Demand for automotive cybersecurity pros outpaces supply

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LAS VEGAS — As the need for automotive cybersecurity researchers grows, the supply is not keeping up with demand. 

Many of the sponsors of the “Car Hacking Village” sub-conference at the influential cybersecurity conference DEF CON have been the victims of automotive hacking — Fiat Chrysler, Volkswagen and Delphi Automotive. 

“This year it’s definitely bigger in terms of industry support,” said Casey Ellis, founder of Bugcrowd, one of the sponsors of the Car Hacking Village.

Bugcrowd runs programs to offer researchers rewards for submitting security flaws in products back to the manufacturers for repair. Its clients include Fiat Chrysler. Ellis said the fastest growing sector in programs like his, known as bug bounties, is automotive.

The interest, said Ellis, is because automobile manufacturers recognize dangers of their products being breached — “I like to say ‘cars are two-ton, gas-powered mobile phones,” he said — but are not able to find qualified candidates for the work. 

“Hacking cars is hard. It requires specialized equipment and knowledge, not to mention the car. That’s part of the reason [manufacturers] jumped into this. It’s a good way to access talent they would otherwise be unable to hire.”

The gap between the number of needed and trained researchers will only grow, said Ellis, as car manufacturers move toward driverless cars.

For now, the industry is struggling to meet the needed security experts to work on automobiles specifically.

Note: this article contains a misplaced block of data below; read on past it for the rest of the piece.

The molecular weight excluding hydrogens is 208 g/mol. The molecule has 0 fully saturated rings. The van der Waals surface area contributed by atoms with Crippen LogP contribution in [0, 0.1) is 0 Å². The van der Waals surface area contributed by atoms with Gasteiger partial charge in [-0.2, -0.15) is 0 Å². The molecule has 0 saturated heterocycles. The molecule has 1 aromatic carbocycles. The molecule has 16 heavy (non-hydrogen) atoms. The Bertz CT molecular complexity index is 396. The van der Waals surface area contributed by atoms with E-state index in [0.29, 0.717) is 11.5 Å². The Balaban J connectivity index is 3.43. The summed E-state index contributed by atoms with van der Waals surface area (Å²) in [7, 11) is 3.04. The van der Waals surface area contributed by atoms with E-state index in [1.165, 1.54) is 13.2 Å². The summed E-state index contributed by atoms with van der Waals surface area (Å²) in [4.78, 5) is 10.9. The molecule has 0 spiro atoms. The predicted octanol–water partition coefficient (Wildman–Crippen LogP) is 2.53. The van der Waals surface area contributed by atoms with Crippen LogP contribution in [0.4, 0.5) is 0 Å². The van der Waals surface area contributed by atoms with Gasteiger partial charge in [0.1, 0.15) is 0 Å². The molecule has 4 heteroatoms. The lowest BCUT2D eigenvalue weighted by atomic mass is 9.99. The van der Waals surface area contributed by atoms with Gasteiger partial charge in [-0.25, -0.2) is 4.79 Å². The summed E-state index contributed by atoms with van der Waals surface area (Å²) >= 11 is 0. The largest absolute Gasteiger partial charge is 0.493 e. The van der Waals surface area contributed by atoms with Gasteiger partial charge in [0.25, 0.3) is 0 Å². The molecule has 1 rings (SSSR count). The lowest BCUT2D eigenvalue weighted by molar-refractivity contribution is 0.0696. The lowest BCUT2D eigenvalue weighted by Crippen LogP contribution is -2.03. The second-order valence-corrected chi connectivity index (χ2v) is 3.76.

“We need to move researchers to automobiles,” said Tod Beardsley, director of research at Rapid7, another sponsor of the Car Hacking Village. 

Rapid7 recently created a bridge letting researchers use its popular security testing tool Metasploit on automotive systems. Beardsley believes bringing familiar interfaces to automotive hacking will reduce the amount of learning time for a researcher to take up automobiles. 

Ellis is approaching the issue from the other end. Bugcrowd is attempting to train automotive software designers and tweakers in security. 

Mazda sponsored a “capture the flag” contest in which the winner received a truck. 

That competition tests “101 level things someone would need to know to work with cars,” said Ellis, who hopes it will inspire anyone looking to learn a new skill to come to the event.

“The automotive industry has adopted security researchers in a big way. We just need more of them,” he said. 


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